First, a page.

Ben Nyombi, left, a parishioner from St. Mary's Parish in Waltham, tells fellow pilgrims on the trip how seeing the pope in Philadelphia fulfilled a life-long wish. Pilot photo/Christopher S. Pineo
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CAMDEN, N.J. -- For 32-year-old Ugandan native Ben Nyombi a 300-mile drive and a six-mile walk to see Pope Francis in Philadelphia completed a goal he had held in prayer and mind for 22 years.
Shortly after a group of 21 pilgrims from St. Mary's Parish in Waltham and their priest, Father Michael L. Nolan, arrived at the Romero Center on the grounds of St. Joseph Pro-Cathedral in Camden, N.J., Nyombi told the story of his anticipation over the years. He shared further details with The Pilot later.
The visit of Pope St. John Paul II to Uganda in 1993 sparked an ambition in the mind of then 10-year-old Nyombi in his hometown Semuto in the Central Region of Uganda, but it was not to be.
"I was so young. My parents never had a car, so my dad never took me to the cathedral to see the pope," he said.
Having started working as a sports journalist by 2003, Nyombi followed the news closely when Pope St. John Paul II was hospitalized for the last time in 2005.
"I was a journalist, so I would go to the office and write my story -- I was a sports reporter -- then watch TV. What's the updates? See the updates. Go home, what's the updates? John Paul died, so it was like my dream of seeing the pope had gone," he said.
Temporarily assigned as a religion reporter, he cried at the Mass celebrated at his local cathedral before the bishop headed to Rome for the funeral.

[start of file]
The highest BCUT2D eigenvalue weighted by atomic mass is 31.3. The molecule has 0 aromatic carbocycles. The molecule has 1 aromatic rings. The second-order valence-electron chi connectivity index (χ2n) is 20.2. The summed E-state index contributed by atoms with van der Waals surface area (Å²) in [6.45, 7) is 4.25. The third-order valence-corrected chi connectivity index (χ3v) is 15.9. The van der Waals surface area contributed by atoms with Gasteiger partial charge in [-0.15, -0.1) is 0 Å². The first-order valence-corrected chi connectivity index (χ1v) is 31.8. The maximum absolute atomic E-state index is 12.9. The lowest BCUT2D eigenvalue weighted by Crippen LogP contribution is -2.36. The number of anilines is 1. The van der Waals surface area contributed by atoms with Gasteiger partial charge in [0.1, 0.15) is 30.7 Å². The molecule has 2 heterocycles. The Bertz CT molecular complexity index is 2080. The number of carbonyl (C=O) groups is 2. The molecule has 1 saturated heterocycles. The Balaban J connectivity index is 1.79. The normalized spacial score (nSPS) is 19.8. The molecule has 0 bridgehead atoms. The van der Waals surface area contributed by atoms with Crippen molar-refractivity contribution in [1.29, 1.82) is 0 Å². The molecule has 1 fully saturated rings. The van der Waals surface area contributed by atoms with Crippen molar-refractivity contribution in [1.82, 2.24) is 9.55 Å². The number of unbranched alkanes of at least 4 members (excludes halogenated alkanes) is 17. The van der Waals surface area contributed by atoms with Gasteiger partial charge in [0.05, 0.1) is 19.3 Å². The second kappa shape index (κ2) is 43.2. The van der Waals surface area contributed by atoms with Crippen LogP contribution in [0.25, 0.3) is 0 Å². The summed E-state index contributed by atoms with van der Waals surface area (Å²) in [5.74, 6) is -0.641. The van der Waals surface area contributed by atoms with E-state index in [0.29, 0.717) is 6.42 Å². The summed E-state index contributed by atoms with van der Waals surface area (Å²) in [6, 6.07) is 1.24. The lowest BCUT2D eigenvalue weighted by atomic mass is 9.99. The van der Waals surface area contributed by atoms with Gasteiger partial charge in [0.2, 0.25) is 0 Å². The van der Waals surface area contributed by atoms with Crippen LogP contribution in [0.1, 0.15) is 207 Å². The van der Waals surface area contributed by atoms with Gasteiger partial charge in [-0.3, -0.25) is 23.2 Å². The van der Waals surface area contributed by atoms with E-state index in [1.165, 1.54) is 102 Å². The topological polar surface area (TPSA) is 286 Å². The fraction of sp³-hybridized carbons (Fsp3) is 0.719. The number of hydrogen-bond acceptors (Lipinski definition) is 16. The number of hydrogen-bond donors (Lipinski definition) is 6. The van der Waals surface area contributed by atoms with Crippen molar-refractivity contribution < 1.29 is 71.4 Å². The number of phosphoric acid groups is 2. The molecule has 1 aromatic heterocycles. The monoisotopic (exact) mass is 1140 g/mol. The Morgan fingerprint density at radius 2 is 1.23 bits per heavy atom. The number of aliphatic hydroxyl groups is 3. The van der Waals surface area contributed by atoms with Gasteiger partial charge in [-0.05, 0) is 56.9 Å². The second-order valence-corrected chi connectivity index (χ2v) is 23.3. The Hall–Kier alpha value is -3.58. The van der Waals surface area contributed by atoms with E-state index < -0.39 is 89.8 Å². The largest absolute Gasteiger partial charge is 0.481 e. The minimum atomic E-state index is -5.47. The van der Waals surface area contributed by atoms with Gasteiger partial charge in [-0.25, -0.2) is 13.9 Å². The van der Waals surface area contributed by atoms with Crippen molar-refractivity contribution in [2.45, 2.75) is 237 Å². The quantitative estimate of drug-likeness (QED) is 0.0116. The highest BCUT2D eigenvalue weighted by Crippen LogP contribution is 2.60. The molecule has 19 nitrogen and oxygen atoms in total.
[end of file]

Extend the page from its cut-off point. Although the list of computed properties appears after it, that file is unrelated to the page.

After prayers for the intercession of the Blessed Mother in 2011 on his intention to immigrate, Nyombi came to the United States within a matter of months.
He kept his goal in mind, and recalled frequent prayers for the intercession of Mary.
When he learned that his parish in Waltham was organizing a trip to Philadelphia for Pope Francis's visit during the World Meeting of Families, he signed up.
On Sept. 26, after a long walk from Camden over the mile-long Ben Franklin Bridge into the city, and waiting about five hours, he saw the flashing lights of the police escort just before the Popemobile passed in front of him at Benjamin Franklin Parkway. His ambition was fulfilled as he set eyes on Pope Francis.
The next day at the parkway, he saw the pope again and attended Mass celebrated by the Holy Father. He said the feeling was more than he could put into words and thanked the pilgrims he traveled with and the priest who organized the trip.
"I just can't thank God enough. Oh, I just can't thank Mother Mary enough, because I feel through Mother Mary, God has answered each of my prayers," he said.